Thursday, November 25, 2010

Thanksgiving is Dead to me.

I started thinking about this at length over the last few weeks. How was I going to survive Thanksgiving. Well I dont have to worry about it, because Thanksgiving is officially dead to me.

Lets go back a few years and explain this infatuation I have had with Thanksgiving. (yes,.. had).  For as long as I can remember growing up, Thanksgiving was always spent at home.  We never had big groups, crowds, parties, etc.  We have had random family members come and go, Uncles, Aunts, Grandparents, etc.  For the most-part it was the 5 of us as the core team.  Thanksgiving was about the meal.  It was a feast.  We made a point to eat early enough, so we could eat at least two more times before passing out in a coma.  Although sometimes we had to be revived from our respective coma's, in order to eat more.  Friday was never spent getting up early and shopping, it was meant to continue the feast we started the day before, and we'd do it all over again, Friday, Saturday, and turkey permitting, we'd keep going until it was gone.  It was my dad's favorite meal of the year, and it became all of ours as well.  It was probably my favorite single holiday of the year. (We'll blog Xmas next month)

As we grew up, and moved out, spending Thanksgiving together became increasingly difficult, impractical, etc. I started adopting the same practice in my own house though. I resisted travel for the mopstpart, and made this a home holiday centered around the meal.  About 5 years ago I tried my hand at making the meal myself.  This wasn't the ideal situation, as I was recently separated, I had a small crappy apartment in a Cincinnati ghetto, but I was damn sure having Thanksgiving. Even if it was only for me and my dogs (Toby, Cleo and Whiskey from LtoR).  So I did it, I decided the night before it was on, so I headed to the grocery store, and picked up everything I needed.  I made an 18lb bird, stuffing, potatoes, mac and cheese, green bean casserole, biscuits, cranberries, and a couple of bottles of Riesling (I didn't make those).  I made enough food for about 8-12 people, but here I was in my apt. up at 6am creating this huge feast for me and the hounds.  It was somewhat amusing that I stat down to eat about 3pm and I was done at about 3:10pm. Well that was a lot of work, but I succeeded in feeding myself for the next 4 days with nothing but turkey.

Over the next few years as my life grew a little more settled, I maintained this tradition and made this meal every Thanksgiving. I made it also on one Christmas, and even an Easter Sunday.  That was the infamous weekend where my golden retriever (Cleo) got into the trash and ate the entire turkey carcass, every bone, every last bit of a 20lb bird, my dog ate. I can only imagine the scene sometime 3 or 4 in the morning, this possessed retriever consuming this entire bird, fending off my my other two dogs, because I know they didn't get a morsel. She was fine though, based on the laughter on the other end of the phone when I called the vet to inquire about what to do when a dog consumes an entire turkey carcass. Although she didn't eat anything else for a week. (I digress)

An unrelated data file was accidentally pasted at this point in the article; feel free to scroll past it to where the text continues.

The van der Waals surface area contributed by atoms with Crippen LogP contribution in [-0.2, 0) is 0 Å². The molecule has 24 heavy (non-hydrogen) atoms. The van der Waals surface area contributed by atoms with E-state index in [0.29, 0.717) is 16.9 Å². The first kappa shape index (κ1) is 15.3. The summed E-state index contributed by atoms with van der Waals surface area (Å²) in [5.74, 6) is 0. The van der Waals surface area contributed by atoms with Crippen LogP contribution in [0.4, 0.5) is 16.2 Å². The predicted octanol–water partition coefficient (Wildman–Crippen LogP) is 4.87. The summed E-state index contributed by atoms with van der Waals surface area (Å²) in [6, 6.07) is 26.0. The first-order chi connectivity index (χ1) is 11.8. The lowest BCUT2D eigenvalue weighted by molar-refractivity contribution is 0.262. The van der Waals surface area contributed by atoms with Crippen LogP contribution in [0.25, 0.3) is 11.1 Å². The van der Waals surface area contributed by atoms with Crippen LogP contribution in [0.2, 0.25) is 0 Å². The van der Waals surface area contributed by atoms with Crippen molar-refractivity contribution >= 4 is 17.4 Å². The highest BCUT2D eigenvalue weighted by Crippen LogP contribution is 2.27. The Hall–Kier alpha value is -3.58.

The last few years were altogether different, my new wife had a tradition which was diametrically opposed to mine.  Mine was about staying home and feasting, hers was about spending the day at her uncles, with most of her immediate family (like my family times 10). I resisted this event as best I could. I could not fathom the idea of going to a Thanksgiving dinner, and having the meal start and end there.  No leftovers? No gorging for days? What kind of tradition is that?  This is the not MY holiday.  All I can do is what I do best; sulk, get moody, and then try to make my wife feel guilty for a few days (I am a little shit sometimes).

So in April of this year I went Vegan (we all know this), and early on in this process, I remember talking to my wife that Thanksgiving was going to remain an exception to the vegan rule, and we were still going to cook a turkey. I think I locked that little secret away in my head and maybe it gave my psyche a little something to look forward to.  So it wasn't until the last few weeks until it really started to hit home for me that I was not going to enjoying my traditional Thanksgiving.  I've been sticking tight to twitter the last few weeks watching what all of my "vegans" will be doing, and the stories are mixed.  Some of them are creating these monumental feasts that would do any vegan proud. Some are having mixed engagements with family, and others, like myself, are suffering an Omni feast as one in the distinct minority.  So I'm torn, because I dont want to take away from any of the hard work of the last 8 month, but man would I enjoy a nice turkey dinner.  Still I am tempted and haunted by food. But I know better than to even allow myself one little indiscretion.  After all, you know how much I love more.